Abstract

    Four probe latency experiments show that the ‘constituent boundary effect’ (transitions between constituents are more difficult than within constituents) is a retrieval and not a storage phenomenon. The experimental logic used is called paraphrastic reproduction: after verbatim memorization of some sentences, subjects were instructed to reproduce them both in their original wording and in the form of sentences that, whilst preserving the original meaning, embodied different syntactic constructions. Syntactic constructions are defined as pairs which consist of a pattern of conceptual information and a syntactic scheme, i.e. a sequence of syntactic word categories and function words. For example, the sequence noun + finite intransitive main verb (‘John runs’) expresses a conceptual actor-action relationship. It is proposed that for each overlearned and simple syntactic construction there exists a retrieval plan which does the following. It searches through the long-term memory information that has been designated as the conceptual content of the utterance(s) to be produced, looking for a token of its conceptual pattern. The retrieved information is then cast into the format of its syntactic scheme. The organization of such plans is held responsible for the constituent boundary effect.
  • Kempen, G., Konst, L., & De Smedt, K. (1984). Taaltechnologie voor het Nederlands: Vorderingen bij de bouw van een Nederlandstalig dialoog- en auteursysteem. Informatie, 26, 878-881.
  • Kempen, G. (1984). Taaltechnologie voor het Nederlands: Vorderingen bij de bouw van een Nederlandstalig dialoog- en auteursysteem. Toegepaste Taalwetenschap in Artikelen, 19, 48-58.
  • Kempen, G. (1988). Preface. Acta Psychologica, 69(3), 205-206. doi:10.1016/0001-6918(88)90032-7.
  • Kilborn, K., & Weissenborn, J. (1989). Max-Planck-Institute for Psycholinguistics: Annual Report Nr.10 1989. Nijmegen: MPI for Psycholinguistics.
  • Klein, W. (1976). Der Prozeß des Zweitspracherwerbs und seine Beschreibung. In R. Dietrich (Ed.), Aspekte des Fremdsprachenerwerbs (pp. 100-118). Kronberg/Ts.: Athenäum.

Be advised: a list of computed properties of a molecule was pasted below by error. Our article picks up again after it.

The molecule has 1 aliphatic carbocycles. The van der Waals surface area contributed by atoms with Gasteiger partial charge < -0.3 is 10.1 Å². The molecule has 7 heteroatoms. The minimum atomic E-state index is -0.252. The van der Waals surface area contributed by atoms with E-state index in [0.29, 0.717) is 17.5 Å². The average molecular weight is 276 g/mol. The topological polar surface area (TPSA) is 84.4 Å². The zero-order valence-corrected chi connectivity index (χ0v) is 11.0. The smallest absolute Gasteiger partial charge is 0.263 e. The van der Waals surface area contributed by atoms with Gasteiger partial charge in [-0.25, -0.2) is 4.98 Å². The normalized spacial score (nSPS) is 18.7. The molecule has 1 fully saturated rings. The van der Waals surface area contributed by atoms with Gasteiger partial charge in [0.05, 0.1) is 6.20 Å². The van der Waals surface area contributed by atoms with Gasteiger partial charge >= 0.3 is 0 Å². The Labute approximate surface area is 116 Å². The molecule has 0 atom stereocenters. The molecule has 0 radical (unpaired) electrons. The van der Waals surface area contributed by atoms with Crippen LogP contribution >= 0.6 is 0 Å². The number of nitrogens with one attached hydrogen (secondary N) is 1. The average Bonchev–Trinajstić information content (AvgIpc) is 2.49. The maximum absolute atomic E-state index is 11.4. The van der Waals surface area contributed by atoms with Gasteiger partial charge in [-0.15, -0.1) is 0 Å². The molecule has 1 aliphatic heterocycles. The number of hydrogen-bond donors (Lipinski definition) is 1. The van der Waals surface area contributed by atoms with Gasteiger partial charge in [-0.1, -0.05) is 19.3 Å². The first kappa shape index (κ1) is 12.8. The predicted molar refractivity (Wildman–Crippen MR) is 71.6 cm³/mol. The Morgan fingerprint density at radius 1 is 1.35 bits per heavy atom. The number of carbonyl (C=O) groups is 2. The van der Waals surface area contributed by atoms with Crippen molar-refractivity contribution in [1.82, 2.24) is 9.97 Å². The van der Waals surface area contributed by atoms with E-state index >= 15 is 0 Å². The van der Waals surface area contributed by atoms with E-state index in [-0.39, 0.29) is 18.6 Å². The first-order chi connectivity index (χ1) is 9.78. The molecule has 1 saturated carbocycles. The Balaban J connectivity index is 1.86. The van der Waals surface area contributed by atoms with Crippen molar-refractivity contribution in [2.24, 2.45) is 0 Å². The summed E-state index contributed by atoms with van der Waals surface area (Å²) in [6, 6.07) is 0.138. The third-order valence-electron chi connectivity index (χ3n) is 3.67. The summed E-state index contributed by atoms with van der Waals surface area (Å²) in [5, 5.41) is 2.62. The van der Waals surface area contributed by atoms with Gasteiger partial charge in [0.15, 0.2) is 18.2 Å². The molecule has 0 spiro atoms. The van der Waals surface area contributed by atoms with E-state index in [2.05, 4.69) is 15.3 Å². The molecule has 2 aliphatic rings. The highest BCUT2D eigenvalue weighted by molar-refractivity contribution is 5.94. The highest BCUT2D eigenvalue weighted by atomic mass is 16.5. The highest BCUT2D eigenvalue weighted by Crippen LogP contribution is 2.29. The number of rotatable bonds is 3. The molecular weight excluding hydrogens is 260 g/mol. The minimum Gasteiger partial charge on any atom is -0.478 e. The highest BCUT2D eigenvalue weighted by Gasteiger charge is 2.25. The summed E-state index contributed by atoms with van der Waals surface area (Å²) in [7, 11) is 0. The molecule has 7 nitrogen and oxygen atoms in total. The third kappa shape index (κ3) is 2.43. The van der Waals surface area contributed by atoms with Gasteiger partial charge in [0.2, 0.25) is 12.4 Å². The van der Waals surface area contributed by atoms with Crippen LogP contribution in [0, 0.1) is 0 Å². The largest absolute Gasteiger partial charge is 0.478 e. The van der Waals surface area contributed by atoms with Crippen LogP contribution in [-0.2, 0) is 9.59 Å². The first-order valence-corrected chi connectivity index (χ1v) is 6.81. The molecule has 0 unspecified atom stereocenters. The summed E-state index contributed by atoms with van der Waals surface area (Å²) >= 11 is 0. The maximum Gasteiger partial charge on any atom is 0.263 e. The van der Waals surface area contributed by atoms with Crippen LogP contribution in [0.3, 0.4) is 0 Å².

• Klein, W. (1976). Einige wesentliche Eigenschaften natürlicher Sprachen und ihre Bedeutung für die linguistische Theorie. Zeitschrift für Literaturwissenschaft und Linguistik, 23/24, 11-31.
  • Klein, W. (1988). Einleitung. Zeitschrift für Literaturwissenschaft und Linguistik; Metzler, Stuttgart, 18(69), 7-8.
  • Klein, W. (1976). Einleitung. Zeitschrift für Literaturwissenschaft und Linguistik; Metzler, Stuttgart, 6(23/24), 7-10.
  • Klein, W. (1984). Bühler Ellipse. In C. F. Graumann, & T. Herrmann (Eds.), Karl Bühlers Axiomatik: Fünfzig Jahre Axiomatik der Sprachwissenschaften (pp. 117-141). Frankfurt am Main: Klostermann.
  • Klein, W. (1991). Geile Binsenbüschel, sehr intime Gespielen: Ein paar Anmerkungen über Arno Schmidt als Übersetzer. Zeitschrift für Literaturwissenschaft und Linguistik, 84, 124-129.
  • Klein, W. (1989). Introspection into what? Review of C. Faerch & G. Kaspar (Eds.) Introspection in second language research 1987. Contemporary Psychology, 34(12), 1119-1120.
  • Klein, W. (1976). Maschinelle Analyse des Sprachwandels. In P. Eisenberg (Ed.), Maschinelle Sprachanalyse (pp. 137-166). Berlin: de Gruyter.
  • Klein, W. (Ed.). (1989). Kindersprache [Special Issue]. Zeitschrift für Literaturwissenschaft und Linguistik, (73).
  • Klein, W. (1989). L'Acquisition de langue étrangère. Paris: Armand Colin.
  • Klein, W. (1989). La variation linguistique. In P. Cadiot, & N. Dittmar (Eds.), La sociolinguistique en pays de langue allemande (pp. 101-124). Lille: Presses Universitaires de Lille.
  • Klein, W., & Von Stutterheim, C. (1991). Text structure and referential movement. Arbeitsberichte des Forschungsprogramms S&P: Sprache und Pragmatik, 22.
  • Klein, W. (Ed.). (1984). Textverständlichkeit - Textverstehen [Special Issue]. Zeitschrift für Literaturwissenschaft und Linguistik, (55).
  • Klein, W. (1991). Seven trivia of language acquisition. In L. Eubank (Ed.), Point counterpoint: Universal grammar in the second language (pp. 49-70). Amsterdam: Benjamins.